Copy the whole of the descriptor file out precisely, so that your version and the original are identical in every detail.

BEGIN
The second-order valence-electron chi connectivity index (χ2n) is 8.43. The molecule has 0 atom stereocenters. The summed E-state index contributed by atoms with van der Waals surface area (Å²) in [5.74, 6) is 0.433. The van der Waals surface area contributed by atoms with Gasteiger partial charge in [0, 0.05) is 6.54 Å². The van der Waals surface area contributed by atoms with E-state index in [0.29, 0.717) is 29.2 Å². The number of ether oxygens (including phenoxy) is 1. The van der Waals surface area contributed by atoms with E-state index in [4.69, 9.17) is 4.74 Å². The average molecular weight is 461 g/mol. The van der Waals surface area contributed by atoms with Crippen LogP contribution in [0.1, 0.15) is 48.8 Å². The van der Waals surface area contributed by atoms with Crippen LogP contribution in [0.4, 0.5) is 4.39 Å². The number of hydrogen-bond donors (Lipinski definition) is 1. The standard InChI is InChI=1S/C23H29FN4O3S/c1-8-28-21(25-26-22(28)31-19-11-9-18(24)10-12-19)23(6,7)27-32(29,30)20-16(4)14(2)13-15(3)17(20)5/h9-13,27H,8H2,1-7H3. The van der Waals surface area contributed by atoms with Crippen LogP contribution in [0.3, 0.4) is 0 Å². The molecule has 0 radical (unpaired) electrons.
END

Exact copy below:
The second-order valence-electron chi connectivity index (χ2n) is 8.43. The molecule has 0 atom stereocenters. The summed E-state index contributed by atoms with van der Waals surface area (Å²) in [5.74, 6) is 0.433. The van der Waals surface area contributed by atoms with Gasteiger partial charge in [0, 0.05) is 6.54 Å². The van der Waals surface area contributed by atoms with E-state index in [0.29, 0.717) is 29.2 Å². The number of ether oxygens (including phenoxy) is 1. The van der Waals surface area contributed by atoms with E-state index in [4.69, 9.17) is 4.74 Å². The average molecular weight is 461 g/mol. The van der Waals surface area contributed by atoms with Crippen LogP contribution in [0.1, 0.15) is 48.8 Å². The van der Waals surface area contributed by atoms with Crippen LogP contribution in [0.4, 0.5) is 4.39 Å². The number of hydrogen-bond donors (Lipinski definition) is 1. The standard InChI is InChI=1S/C23H29FN4O3S/c1-8-28-21(25-26-22(28)31-19-11-9-18(24)10-12-19)23(6,7)27-32(29,30)20-16(4)14(2)13-15(3)17(20)5/h9-13,27H,8H2,1-7H3. The van der Waals surface area contributed by atoms with Crippen LogP contribution in [0.3, 0.4) is 0 Å². The molecule has 0 radical (unpaired) electrons.